Mazda‘s CX series had a redesign and introduced a new addition to the family with the diesel powered CX-8 in 2017. They’ve combined to give the Japanese brand some great sales figures for January 2018. The CX label has also accounted for just under 45% of Mazda sales in total.
In total 10113 variants of a CX vehicle were sold in the month. Even allowing for a public holiday or two, that’s over three hundred per day. It’s the CX-5 leading the charge, with figures of 2152, making it the number 1 SUV for the month. Nipping at its rubber heels is the CX-3, moving 1582. Respectively that’s an increase of 11.9% and 6.5%. However these are overshadowed by the 27.9% increase for the big seven seater CX-9. That sold 770 units.
Mazda Australia Managing Director, Vinesh Bhindi, said the result sets a promising outlook for the year to come. “Mazda’s class-leading SUV range continues to entice buyers and satiate their needs in a new car, offering style, performance and value. The latest VFACTS results project a great 2018 for Mazda and strong momentum for our SUV range, which will be bolstered further when we introduce the Mazda CX-8 in the second half of the year.” he said.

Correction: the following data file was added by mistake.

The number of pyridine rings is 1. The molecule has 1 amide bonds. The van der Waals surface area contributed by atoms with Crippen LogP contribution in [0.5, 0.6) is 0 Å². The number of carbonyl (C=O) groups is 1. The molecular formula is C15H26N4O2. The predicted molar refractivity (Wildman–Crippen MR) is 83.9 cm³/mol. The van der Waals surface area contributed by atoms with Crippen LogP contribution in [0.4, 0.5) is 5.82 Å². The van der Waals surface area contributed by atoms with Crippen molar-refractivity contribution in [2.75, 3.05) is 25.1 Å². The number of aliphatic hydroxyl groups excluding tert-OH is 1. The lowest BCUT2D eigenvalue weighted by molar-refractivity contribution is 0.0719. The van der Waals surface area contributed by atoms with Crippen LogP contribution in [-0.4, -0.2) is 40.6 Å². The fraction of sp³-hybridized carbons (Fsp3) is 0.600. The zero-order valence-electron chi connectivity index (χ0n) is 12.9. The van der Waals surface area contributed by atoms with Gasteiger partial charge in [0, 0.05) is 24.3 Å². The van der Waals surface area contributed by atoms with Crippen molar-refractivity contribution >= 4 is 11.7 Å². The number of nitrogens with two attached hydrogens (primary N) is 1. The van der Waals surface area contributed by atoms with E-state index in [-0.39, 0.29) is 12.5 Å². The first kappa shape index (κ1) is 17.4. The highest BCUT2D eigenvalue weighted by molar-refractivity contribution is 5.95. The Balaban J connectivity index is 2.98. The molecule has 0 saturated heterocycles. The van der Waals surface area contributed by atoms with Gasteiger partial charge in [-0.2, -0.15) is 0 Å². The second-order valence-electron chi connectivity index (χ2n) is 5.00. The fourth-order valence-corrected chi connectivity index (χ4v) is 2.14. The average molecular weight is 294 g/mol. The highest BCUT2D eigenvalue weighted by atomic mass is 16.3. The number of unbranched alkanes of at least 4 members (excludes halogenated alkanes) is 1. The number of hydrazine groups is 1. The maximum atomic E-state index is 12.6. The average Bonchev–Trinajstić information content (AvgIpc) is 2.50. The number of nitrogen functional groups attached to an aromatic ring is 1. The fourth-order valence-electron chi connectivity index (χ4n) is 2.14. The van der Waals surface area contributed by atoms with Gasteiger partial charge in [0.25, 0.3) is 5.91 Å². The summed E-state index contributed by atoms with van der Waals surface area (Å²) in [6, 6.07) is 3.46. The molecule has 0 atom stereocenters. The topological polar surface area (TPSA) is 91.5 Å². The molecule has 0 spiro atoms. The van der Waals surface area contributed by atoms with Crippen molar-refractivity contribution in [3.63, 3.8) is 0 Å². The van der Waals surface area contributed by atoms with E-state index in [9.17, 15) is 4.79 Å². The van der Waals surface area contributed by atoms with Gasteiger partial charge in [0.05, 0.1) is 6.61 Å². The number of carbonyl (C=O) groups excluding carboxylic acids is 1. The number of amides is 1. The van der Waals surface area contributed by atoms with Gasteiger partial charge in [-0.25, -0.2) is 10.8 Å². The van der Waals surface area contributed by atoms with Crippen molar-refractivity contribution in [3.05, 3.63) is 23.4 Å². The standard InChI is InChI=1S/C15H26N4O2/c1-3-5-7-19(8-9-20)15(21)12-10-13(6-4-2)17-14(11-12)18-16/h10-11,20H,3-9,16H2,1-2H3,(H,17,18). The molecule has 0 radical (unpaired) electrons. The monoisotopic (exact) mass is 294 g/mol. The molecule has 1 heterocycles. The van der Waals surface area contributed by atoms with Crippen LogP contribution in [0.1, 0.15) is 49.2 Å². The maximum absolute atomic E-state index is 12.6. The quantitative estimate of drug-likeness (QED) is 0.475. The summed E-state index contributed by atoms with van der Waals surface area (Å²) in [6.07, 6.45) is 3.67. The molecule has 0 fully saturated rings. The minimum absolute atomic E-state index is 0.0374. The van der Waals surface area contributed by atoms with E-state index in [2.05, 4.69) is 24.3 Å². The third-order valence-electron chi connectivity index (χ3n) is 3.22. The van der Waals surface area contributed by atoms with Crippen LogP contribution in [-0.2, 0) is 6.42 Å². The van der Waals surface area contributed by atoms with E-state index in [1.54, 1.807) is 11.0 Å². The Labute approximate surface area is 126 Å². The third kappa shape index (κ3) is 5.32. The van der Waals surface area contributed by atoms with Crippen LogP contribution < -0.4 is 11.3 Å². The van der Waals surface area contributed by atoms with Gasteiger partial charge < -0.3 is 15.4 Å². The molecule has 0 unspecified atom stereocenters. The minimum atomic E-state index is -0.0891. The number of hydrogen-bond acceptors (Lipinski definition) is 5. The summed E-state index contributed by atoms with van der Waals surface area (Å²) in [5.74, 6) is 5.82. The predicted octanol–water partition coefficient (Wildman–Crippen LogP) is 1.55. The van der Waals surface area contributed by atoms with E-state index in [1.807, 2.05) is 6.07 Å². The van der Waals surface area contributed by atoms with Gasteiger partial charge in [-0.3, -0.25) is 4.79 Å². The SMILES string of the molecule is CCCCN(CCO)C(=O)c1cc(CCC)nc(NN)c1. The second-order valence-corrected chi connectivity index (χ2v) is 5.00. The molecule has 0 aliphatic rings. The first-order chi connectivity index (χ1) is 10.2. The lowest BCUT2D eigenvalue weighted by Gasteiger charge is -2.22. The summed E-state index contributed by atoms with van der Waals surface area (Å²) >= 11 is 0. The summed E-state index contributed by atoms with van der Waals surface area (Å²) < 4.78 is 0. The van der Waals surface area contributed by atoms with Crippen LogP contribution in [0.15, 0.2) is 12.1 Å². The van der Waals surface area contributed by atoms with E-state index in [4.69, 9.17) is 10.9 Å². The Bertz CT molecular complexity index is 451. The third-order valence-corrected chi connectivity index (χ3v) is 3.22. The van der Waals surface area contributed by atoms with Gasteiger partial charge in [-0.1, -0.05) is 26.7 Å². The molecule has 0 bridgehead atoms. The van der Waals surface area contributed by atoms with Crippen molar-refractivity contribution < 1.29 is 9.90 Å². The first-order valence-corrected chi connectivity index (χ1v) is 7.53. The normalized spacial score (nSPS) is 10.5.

Contact Mazda via Mazda Australia for more details, and register your interest in the forthcoming CX-8 which is due for release in mid 2018.
Autonomous driving is one thing. Using an alternative fuel source is another. Hyundai has combined the two in a stunning display. A convoy of self driving vehicles powered by technology has driven a 190 kilometre long route between Seoul and Pyeongchang in Korea.
At speeds between 100 to 110 kmh, five vehicles navigated themselves with the only human intervention being at the beginning and end of the journey. Three vehicles are the next generation of SUV called NEXO, with the other two vehicles being based on the Genesis.
Fitted with the current international standard for autonomous driving, Level 4, plus the latest 5G telecommunications tech, February 2 was the start date for the tour. After both the Cruise and Set buttons inside were pressed on the autonomous driving configured steering wheel, the cars immediately went into self drive mode. Lane changes, toll booth entry and exit, even overtaking moves, were executed solely by the on board systems.
The cars themselves aren’t that different from a “normal” street version but are fitted with cameras and LIDAR plus the embedded sensors in the cars themselves.
The fuel cell side sees the NEXO cars able to travel up to six hundred kilometres on a single charge, with a refuel taking under five minutes. An efficiency level of sixty percent is equivalent, currently, to normal fuel vehicles.
Hyundai itself is readying to have autonomous vehicles on road by 2021 for “smart cities“, along with announcing a partnership with American based autonomous driving startup Aurora Technologies, with a full release of autonomous driving capable vehicles by 2030.